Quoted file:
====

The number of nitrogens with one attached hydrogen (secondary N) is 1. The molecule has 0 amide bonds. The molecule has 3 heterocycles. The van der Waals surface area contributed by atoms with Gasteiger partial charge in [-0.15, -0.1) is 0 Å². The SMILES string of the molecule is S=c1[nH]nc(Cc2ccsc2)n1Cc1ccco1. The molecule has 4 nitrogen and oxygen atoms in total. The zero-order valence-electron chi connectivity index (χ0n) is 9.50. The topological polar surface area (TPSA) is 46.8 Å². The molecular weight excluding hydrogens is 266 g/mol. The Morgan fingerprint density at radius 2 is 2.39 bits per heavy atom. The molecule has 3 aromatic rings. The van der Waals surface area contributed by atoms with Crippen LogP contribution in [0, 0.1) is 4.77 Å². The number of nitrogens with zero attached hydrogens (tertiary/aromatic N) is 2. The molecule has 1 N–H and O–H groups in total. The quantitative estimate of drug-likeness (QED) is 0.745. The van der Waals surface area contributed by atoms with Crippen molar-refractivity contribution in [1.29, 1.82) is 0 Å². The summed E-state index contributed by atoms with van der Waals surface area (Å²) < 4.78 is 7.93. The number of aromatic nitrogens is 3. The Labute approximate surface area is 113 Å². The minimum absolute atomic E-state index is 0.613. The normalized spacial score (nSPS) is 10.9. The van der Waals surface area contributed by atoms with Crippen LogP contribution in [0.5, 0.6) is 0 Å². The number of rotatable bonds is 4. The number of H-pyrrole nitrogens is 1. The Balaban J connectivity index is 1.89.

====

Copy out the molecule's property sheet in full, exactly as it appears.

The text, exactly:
The number of nitrogens with one attached hydrogen (secondary N) is 1. The molecule has 0 amide bonds. The molecule has 3 heterocycles. The van der Waals surface area contributed by atoms with Gasteiger partial charge in [-0.15, -0.1) is 0 Å². The SMILES string of the molecule is S=c1[nH]nc(Cc2ccsc2)n1Cc1ccco1. The molecule has 4 nitrogen and oxygen atoms in total. The zero-order valence-electron chi connectivity index (χ0n) is 9.50. The topological polar surface area (TPSA) is 46.8 Å². The molecular weight excluding hydrogens is 266 g/mol. The Morgan fingerprint density at radius 2 is 2.39 bits per heavy atom. The molecule has 3 aromatic rings. The van der Waals surface area contributed by atoms with Crippen LogP contribution in [0, 0.1) is 4.77 Å². The number of nitrogens with zero attached hydrogens (tertiary/aromatic N) is 2. The molecule has 1 N–H and O–H groups in total. The quantitative estimate of drug-likeness (QED) is 0.745. The van der Waals surface area contributed by atoms with Crippen molar-refractivity contribution in [1.29, 1.82) is 0 Å². The summed E-state index contributed by atoms with van der Waals surface area (Å²) < 4.78 is 7.93. The number of aromatic nitrogens is 3. The Labute approximate surface area is 113 Å². The minimum absolute atomic E-state index is 0.613. The normalized spacial score (nSPS) is 10.9. The van der Waals surface area contributed by atoms with Crippen LogP contribution in [0.5, 0.6) is 0 Å². The number of rotatable bonds is 4. The number of H-pyrrole nitrogens is 1. The Balaban J connectivity index is 1.89.